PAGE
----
Pussy Riot & Uri Geller: Sheffield Doc/Fest line-up

The United Kingdom’s Sheffield Doc/Fest 2013 kicks off on June 12, featuring 27 World Premieres. Topics range from “psychic spy” Uri Geller (Uri Geller and Vikram Jayanti’s The Secret Life of Uri Geller – Psychic Spy) to shale mining (Lech Kowalski’s Drill Baby Drill), from the science behind Planet Earth’s fast-approaching climactic armageddon (David Sington and Simon Lamb’s Thin Ice: The Inside Story of Climate Science) to the life and times of international professional thieves (Havana Marking’s Smash & Grab: The Story of the Pink Panthers). Below are a few Sheffield Doc/Fest 2013 highlights.

Mike Lerner and Maxim Pozdorovkin’s Pussy Riot – A Punk Prayer follows the Pussy Riot trial in which three of the band’s members stood accused of “hooliganism motivated by religious hatred” following a performance staged at Moscow’s Cathedral of Christ the Savior – the group attacked the link between the leaders of Russia’s Orthodox Church and Vladimir Putin’s de facto dictatorship – which evolved into the protest music video “Punk Prayer – Mother of God, Chase Putin Away!”

According to the Sheffield Doc/Fest 2013 notes, Lerner and Pozdorovkin obtained “astonishing access to the legal system, including the courtroom, where the girls murmur from within the confines of a glass cage at the sometimes farcical mayhem around them.” Pussy Riot – A Punk Prayer is described as “a truly compelling immersion into the clash between a generation determined to challenge an oppressive status quo, with those who are equally determined to maintain it.” Needless to say, you don’t have to live in Vladimir Putin’s Russia to relate to Pussy Riot’s plight.

Musical director Jarvis Cocker and director Martin Wallace’s The Big Melt “takes viewers on a music and film journey using one hundred years of film from the BFI archives into to the soul of a nation [that’s the UK], bringing to life the ghosts of our past, taking us into the belly of our industrial heritage.” According to the Sheffield Doc/Fest website, after watching (and listening to) The Big Melt, “you will never look at a fork in the same way again.”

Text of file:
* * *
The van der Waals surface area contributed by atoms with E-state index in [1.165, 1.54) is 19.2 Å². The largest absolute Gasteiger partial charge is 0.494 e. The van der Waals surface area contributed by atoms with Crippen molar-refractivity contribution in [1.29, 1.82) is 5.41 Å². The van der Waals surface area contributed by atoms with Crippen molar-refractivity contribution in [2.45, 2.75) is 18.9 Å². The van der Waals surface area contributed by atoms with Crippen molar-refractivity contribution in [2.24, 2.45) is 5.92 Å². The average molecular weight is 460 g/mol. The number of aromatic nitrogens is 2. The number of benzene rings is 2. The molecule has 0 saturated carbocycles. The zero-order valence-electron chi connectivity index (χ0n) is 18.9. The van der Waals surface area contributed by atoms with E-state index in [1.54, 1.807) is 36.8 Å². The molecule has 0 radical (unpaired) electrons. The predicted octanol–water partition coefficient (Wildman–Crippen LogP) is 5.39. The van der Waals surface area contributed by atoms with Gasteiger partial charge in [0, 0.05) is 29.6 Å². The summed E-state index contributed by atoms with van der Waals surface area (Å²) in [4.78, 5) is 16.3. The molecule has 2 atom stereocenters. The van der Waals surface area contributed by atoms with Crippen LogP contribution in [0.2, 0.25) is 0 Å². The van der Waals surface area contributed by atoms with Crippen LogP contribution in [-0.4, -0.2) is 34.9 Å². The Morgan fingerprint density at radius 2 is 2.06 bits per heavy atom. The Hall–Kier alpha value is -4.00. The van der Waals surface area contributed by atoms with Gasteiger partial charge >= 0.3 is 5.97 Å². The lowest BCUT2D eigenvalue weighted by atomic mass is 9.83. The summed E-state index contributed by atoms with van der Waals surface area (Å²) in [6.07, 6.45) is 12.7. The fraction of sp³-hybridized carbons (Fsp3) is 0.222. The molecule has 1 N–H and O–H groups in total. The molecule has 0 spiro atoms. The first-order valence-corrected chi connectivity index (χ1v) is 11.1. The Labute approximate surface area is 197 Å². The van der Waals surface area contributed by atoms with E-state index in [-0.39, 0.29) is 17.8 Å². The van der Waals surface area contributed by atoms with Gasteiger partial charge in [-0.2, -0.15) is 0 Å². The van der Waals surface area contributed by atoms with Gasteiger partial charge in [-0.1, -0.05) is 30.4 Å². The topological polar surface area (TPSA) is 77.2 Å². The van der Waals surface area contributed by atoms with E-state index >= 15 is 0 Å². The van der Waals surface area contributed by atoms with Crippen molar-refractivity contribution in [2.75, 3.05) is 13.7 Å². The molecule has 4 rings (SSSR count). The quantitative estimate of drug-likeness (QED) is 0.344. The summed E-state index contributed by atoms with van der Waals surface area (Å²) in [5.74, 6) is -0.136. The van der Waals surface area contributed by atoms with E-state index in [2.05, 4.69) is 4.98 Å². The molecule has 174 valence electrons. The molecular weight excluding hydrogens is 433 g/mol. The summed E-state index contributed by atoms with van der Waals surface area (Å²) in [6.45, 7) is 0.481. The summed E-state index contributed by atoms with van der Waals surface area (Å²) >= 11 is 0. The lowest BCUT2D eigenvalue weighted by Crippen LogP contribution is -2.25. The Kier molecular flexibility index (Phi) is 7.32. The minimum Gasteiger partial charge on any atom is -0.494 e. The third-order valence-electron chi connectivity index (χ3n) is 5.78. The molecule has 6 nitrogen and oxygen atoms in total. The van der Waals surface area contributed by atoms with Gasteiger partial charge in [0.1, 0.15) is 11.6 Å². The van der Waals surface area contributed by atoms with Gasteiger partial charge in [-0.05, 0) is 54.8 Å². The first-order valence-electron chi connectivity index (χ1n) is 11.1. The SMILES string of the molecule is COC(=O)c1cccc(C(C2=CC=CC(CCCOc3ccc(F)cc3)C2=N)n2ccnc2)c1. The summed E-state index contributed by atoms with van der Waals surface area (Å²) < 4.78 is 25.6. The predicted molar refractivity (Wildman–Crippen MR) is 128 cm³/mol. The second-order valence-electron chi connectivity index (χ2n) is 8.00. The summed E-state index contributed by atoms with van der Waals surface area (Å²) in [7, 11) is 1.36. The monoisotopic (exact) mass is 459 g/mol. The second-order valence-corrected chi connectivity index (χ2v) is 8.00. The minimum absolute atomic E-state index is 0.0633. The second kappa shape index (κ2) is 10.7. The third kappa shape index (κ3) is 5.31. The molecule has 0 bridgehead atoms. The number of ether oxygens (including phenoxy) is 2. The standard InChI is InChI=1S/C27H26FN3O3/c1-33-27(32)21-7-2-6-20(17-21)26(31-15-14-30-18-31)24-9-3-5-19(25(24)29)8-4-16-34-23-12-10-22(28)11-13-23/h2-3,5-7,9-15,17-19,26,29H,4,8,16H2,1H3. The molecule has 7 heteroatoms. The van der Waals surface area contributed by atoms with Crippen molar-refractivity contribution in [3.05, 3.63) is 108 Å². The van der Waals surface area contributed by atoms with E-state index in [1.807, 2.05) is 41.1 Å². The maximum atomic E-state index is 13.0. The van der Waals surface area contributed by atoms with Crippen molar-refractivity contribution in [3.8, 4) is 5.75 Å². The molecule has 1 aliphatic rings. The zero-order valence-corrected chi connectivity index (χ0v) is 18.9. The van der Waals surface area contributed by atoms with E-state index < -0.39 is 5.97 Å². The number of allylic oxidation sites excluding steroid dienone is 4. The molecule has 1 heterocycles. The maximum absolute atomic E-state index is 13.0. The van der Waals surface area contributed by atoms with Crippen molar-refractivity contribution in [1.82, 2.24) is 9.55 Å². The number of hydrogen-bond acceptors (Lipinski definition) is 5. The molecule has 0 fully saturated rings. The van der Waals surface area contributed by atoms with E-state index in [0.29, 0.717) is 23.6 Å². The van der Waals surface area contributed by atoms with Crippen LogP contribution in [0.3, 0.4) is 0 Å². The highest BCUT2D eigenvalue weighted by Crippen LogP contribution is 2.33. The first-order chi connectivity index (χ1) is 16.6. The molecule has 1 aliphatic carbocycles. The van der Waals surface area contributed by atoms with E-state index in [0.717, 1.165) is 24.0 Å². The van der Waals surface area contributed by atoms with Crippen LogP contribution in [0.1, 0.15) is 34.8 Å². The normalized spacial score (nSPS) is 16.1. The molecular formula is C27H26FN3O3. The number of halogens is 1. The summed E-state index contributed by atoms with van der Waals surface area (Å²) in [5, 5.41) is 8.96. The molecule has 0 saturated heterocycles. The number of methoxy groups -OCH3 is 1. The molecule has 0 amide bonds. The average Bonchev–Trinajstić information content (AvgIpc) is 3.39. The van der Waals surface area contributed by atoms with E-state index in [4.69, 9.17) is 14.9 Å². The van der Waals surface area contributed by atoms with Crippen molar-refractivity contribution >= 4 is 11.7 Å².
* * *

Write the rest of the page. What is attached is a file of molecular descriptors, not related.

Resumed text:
Plagiarism, Evangelical Christians, Michael Palin

Lucy Walker’s The Crash Reel tells the story of U.S. snowboarder Kevin Pearce’s recovery following a near fatal sporting accident; Toby Amies’ The Man Whose Mind Exploded documents the life of Brighton resident Drako Zarhazar, who suffers from a disorder that prevents him from creating new memories; and Robert Stone’s Pandora’s Promise raises the issue that nuclear power may be Planet Earth’s salvation.

A few more: Oscar winner Roger Williams’ God Loves Uganda offers a disturbing depiction of American evangelical Christians exporting their radical dogma to the central African nation; John Murray and Emer Reynolds’ Cuba Missile Crisis documentary Here Was Cuba features new footage from the 1962 madness that almost sent Planet Earth over the abyss; and, the title says it all, Samantha Grant’s A Fragile Trust: Plagiarism, Power, and Jayson Blair at the New York Times focuses on Jayson Blair’s plagiarism scandal that became another of the revered New York Times’ “rock bottom” episodes.

Sheffield Doc/Fest guests include editor and sound designer Walter Murch (Fred Zinnemann’s Julia, Francis Ford Coppola’s The Godfather: Part III, Anthony Minghella’s The English Patient); This American Life host and producer Ira Glass; and former Monty Python member and world traveler Michael Palin.

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Dee Dee Russell -

That was cold blooded. Often critics write for style not for compassion or arts appreciation. This is JERRY LEWIS for gawd’s sake! Thats like dissing one of James Brown’s last concerts!


Jerry lewis, alegro gran parte de mi infancia,fueron muchas las horas de risas al ver sus filmes.
Muchas veces quise ser como ese personaje de cine. Gracias Mr. Lewis y gracias por que aun esta en esta tierra. Soy de Chile…..pequeño y largo pais en sudamerica.

Scott Weaber -

As a fan of Jerry Lewis and his 1960’s films, which the writer of this article so causally disregarded as having no merit, I don’t believe this is a fair review of his new film. Jerry has suffered many health problems and he is 87 years old. He has always spoke his mind and many of the sarcastic comments he has made have been taken too seriously. I think an unbiased review of the film – not A review of Jerry, would of been more appropriate. I will see “Max Rose” and decide for myself.

carolw_15106 -

Jerry caught himself right after he used the f word and apologized later, too.
He’s old school about gender but made movies with Helen Traubel. The crowd
laughed when he called the festival director a putz as brash humor, nothing
serious. Jerry gets some strong reactions one way or another, but the ones
who are obsessively negative seem to take such moments too seriously. For a
more sympathetic review, see the rogerebert web site.